This new building produces more energy than it consumes | Takeda Stories
You walk into work, and occupancy sensors automatically activate an energy-efficient hybrid cooling system that combines ceiling fans with air conditioning. At the same time, photosensors detect ambient light and adjust the interior brightness to reduce energy consumption.
“Most buildings are always pulling small amounts of energy for computers and other electronics,” says Environmental, Health and Safety Engineer Xin Zhi Sin, who works at the facility in Singapore. “This building has a building management system (BMS) that monitors energy consumption from the electrical sockets at our workstations to help reduce our energy consumption.”
The hybrid cooling system and the BMS are examples of the innovative, energy-saving features for which one of our newest buildings — a manufacturing support building — received Green Mark Platinum Positive Energy certification from the Singapore Building and Construction Authority. The certification recognizes the building for being “energy positive,” or producing more energy than it consumes, with at least 115% of its energy coming from on-site renewable sources. The excess energy the building produces is fed into the internal power grid to supply power for our adjacent manufacturing facility.
It’s a first for our company, but we’re not the only ones celebrating the achievement. According to the head of healthcare at the Singapore Economic Development Board, Goh Wan Yee, “Achieving positive energy is a significant milestone not just for Takeda, but also sets a new precedent and standard for Singapore’s biopharmaceutical industry.”
Our President & CEO Christophe Weber says the new building is part of our strategy to find innovative ways to improve the health of people and the planet.
"We acknowledge the intrinsic link between the effects of climate change and human health. This building represents our commitment to environmental sustainability and our efforts to make a positive impact on the world."
Delivering on our net-zero commitment
With the construction and operation of real estate accounting for a significant portion of the world’s carbon footprint, an energy-positive building helps advance our goal to become a leader in reducing greenhouse gas emissions and conserving natural resources.
“Our first energy-positive building will help us deliver on our commitment to reach net-zero greenhouse gas emissions in our own operations before 2035,” says our Global Manufacturing & Supply Officer Thomas Wozniewski.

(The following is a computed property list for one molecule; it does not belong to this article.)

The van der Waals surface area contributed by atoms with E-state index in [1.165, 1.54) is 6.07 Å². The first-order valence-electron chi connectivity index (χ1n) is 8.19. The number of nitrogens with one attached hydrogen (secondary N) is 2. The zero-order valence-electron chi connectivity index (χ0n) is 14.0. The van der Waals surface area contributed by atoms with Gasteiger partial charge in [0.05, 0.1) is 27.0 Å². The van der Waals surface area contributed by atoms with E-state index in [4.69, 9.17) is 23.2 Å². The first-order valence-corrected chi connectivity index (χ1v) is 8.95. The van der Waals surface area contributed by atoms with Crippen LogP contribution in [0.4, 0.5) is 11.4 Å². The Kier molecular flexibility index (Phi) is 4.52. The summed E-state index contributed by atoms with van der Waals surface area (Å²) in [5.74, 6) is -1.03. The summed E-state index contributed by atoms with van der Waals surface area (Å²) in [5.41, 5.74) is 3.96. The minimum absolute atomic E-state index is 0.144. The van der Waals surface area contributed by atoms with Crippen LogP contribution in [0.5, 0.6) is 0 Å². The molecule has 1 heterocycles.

Xin Zhi Sin says he’s pleased that our company’s values align with his own.
“I’m passionate about the environment,” he says. “So I’m proud that at Takeda we have a strong focus on meeting our environmental goals and reducing our environmental footprint.”
Here are some of the building’s innovative, energy-saving features.
Plug load monitoring
Load (consumption) from selected electrical plugs are monitored. The lighting in most rooms is programmed to switch off automatically based on signals from occupancy sensors.
Building Management System
Our Building Management System (BMS) is able to trend both water and energy consumption. The data can help us make informed decisions about our usage patterns.
Ceiling fans are used in conjunction with air-conditioning for optimal thermal comfort while achieving energy efficiency.
Photosensors detect ambient light and operate by dimming lighting fixtures to reduce energy consumption while maintaining brightness level. Light-emitting diodes (LEDs) help to reduce maintenance cost due to their longer lifespan. In addition, the circadian lighting system mimics the natural lighting cycle and may improve productivity and employee well-being.
A focus on sustainability
Solar photovoltaic panels
Solar panels covering an area of 1,600m2 are installed on the rooftops of our two buildings. They harness renewable energy to reduce the operational greenhouse gas emissions of the manufacturing support building.
Rainwater harvest tanks store rainwater for general use, including irrigation and toilet flushing.
Green building materials
Green concrete — concrete mixed with recycled materials — was used in the construction of the building.